The War On Drugs Kick Off Tour in Toronto with an Exultant Show, Califone in Steady Tow
The presumption is probably safe that when a musical layman hears the name of a band they assume a sort of democracy. Who of us has been in a band? How do they operate from the inside? Do most bands operate similarly or differently? Oddly enough the former is probably more true than the latter. Which is to say that most bands are probably more similar than they are different. Inevitably even the most democratic-seeming of groups has a musical and business leader and invariably they’re one in the same. Some groups are more group groups but the groups on the band this evening were decidedly of the songwriter/ sideman tradition. Not that any of that would be evident at eye level. And even saying it is a little uncomfortable and feels like it might take away from the music which it should not.
The fact remains that Califone really means Tim Rutili and a revolving ensemble of musical collaborators. Just as his musical cohort Eric D. Johnson is a pseudonym for Fruit Bats and their pal Andy Cabic for Vetiver. You wouldn’t think it from the live show but the same could be said of Adam Granduciel and The War On Drugs although that’s no big secret.
Califone (and later on this tour The Barr Brothers) are inspired choices as each opener accents aspects of a whimsical, cinematic and Americana-based sound all the groups share at times. To a half full and attentive throng Rutili took his group through the paces of a small sampling of the music he’s recorded as Califone over the years. Set opener Vampiring Again (from 2003’s Quicksand/ Cradlesnakes) took us back to the earliest beginnings of Califone which grew out of the Perishable Records family and a handful of musicians including Johnson, his bandmate/ engineer/notable Canadian Graeme Gibson and Rutili’s frequent collaborators Jim Becker and Ben Massarella. Members of Califone have featured prominently on Fruit Bats various releases such as the forthright Ruminant Band. The second song out of the gate brought the catalogue more fully up to the present with a song from the same period 2012’s Electric Fence from Good Weather Sometimes Follows Bad People. While Califone is known for their often sweeping and cinematic sound the music is always drapery to frame Rutili’s words. The lyrics for instance to Electric Fence alone deserve to be printed in their entirety and might easily be confused for quite a good prose poem:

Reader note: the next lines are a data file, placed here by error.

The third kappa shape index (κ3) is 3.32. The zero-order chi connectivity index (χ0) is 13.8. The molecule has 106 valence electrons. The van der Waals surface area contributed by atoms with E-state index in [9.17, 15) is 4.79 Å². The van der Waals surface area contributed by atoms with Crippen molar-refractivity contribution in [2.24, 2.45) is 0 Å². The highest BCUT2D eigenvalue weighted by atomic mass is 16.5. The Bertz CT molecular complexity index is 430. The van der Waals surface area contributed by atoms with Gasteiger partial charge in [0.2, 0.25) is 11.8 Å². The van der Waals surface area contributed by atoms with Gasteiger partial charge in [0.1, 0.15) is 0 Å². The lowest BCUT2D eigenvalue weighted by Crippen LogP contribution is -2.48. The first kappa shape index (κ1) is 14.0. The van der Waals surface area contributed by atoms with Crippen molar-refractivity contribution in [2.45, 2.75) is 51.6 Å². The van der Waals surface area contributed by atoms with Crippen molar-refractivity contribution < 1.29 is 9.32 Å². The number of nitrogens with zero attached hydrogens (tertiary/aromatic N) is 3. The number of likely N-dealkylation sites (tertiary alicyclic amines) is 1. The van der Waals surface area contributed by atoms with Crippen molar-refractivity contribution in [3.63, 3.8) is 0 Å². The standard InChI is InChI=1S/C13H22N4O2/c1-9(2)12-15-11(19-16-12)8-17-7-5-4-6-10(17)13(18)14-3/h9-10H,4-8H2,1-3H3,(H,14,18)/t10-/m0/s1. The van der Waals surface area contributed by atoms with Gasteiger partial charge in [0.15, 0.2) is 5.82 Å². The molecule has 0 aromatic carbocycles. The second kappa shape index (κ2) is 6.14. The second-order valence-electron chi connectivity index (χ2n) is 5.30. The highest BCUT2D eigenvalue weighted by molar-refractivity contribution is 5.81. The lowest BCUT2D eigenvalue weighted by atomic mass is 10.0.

Lit a blue tip match off the white in your eye
It’s apples and cigarettes on cold water drive
Give your belly to the lions and your throat to all their babies
The power washer screams like a panther
Your rope and scar and rabbit hearts
Jesus drains electric fences to fill you again
Sailor’s mouth and falling brail
Don’t fall away, don’t fall away
You sleep like an angel with sparrows beneath your eyelids
Wash it down in a fountain, lean into the kill
The mayflies all explode when they come to the coil at the driving range under blocks of fake light
A broken feel, electric fence
Don’t fall away, don’t fall away
The rest of Califone’s set, their first with The War On Drugs this tour as Rutili noted, ran through 2013’s Stitches almost in its entirety. Califone is known for albums that are often individually thematic and based on a dream (Heron King Blues) or a silent film (Deceleration 1 and 2) a quality reflected in the title Movie Music Kills A Kiss. This was followed by a really confident number Moses, the title track Stitches, Bells Breaks Arms, Magdalene and Frosted Tips. Califone albums have also been based on stories (All My Friends Are Funeral Singers) and Rutili et. al. fit in a jubilant rendition of Funeral Singers just before the end of their set.